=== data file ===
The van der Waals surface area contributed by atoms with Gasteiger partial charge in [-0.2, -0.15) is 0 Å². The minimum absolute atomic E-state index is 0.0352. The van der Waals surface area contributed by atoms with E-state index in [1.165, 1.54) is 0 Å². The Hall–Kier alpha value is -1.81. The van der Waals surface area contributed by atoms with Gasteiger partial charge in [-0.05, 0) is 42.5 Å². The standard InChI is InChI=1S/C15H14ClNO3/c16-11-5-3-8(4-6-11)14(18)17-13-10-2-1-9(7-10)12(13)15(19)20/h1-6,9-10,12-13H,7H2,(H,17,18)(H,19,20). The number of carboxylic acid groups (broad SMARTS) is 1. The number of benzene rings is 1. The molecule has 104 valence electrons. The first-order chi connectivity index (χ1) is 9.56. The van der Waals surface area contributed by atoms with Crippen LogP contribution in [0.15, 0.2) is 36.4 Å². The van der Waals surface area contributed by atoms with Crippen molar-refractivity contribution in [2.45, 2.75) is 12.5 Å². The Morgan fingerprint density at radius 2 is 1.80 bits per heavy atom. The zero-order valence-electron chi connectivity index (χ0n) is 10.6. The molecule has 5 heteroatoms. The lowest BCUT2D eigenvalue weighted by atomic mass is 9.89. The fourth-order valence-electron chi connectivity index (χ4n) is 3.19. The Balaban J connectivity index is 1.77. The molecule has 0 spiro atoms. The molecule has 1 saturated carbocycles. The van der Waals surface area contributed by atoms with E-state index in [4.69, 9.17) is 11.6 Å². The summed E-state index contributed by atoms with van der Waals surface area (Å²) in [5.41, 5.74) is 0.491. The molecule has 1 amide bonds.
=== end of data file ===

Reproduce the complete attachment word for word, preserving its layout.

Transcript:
The van der Waals surface area contributed by atoms with Gasteiger partial charge in [-0.2, -0.15) is 0 Å². The minimum absolute atomic E-state index is 0.0352. The van der Waals surface area contributed by atoms with E-state index in [1.165, 1.54) is 0 Å². The Hall–Kier alpha value is -1.81. The van der Waals surface area contributed by atoms with Gasteiger partial charge in [-0.05, 0) is 42.5 Å². The standard InChI is InChI=1S/C15H14ClNO3/c16-11-5-3-8(4-6-11)14(18)17-13-10-2-1-9(7-10)12(13)15(19)20/h1-6,9-10,12-13H,7H2,(H,17,18)(H,19,20). The number of carboxylic acid groups (broad SMARTS) is 1. The number of benzene rings is 1. The molecule has 104 valence electrons. The first-order chi connectivity index (χ1) is 9.56. The van der Waals surface area contributed by atoms with Crippen LogP contribution in [0.15, 0.2) is 36.4 Å². The van der Waals surface area contributed by atoms with Crippen molar-refractivity contribution in [2.45, 2.75) is 12.5 Å². The Morgan fingerprint density at radius 2 is 1.80 bits per heavy atom. The zero-order valence-electron chi connectivity index (χ0n) is 10.6. The molecule has 5 heteroatoms. The lowest BCUT2D eigenvalue weighted by atomic mass is 9.89. The fourth-order valence-electron chi connectivity index (χ4n) is 3.19. The Balaban J connectivity index is 1.77. The molecule has 0 spiro atoms. The molecule has 1 saturated carbocycles. The van der Waals surface area contributed by atoms with E-state index in [4.69, 9.17) is 11.6 Å². The summed E-state index contributed by atoms with van der Waals surface area (Å²) in [5.41, 5.74) is 0.491. The molecule has 1 amide bonds.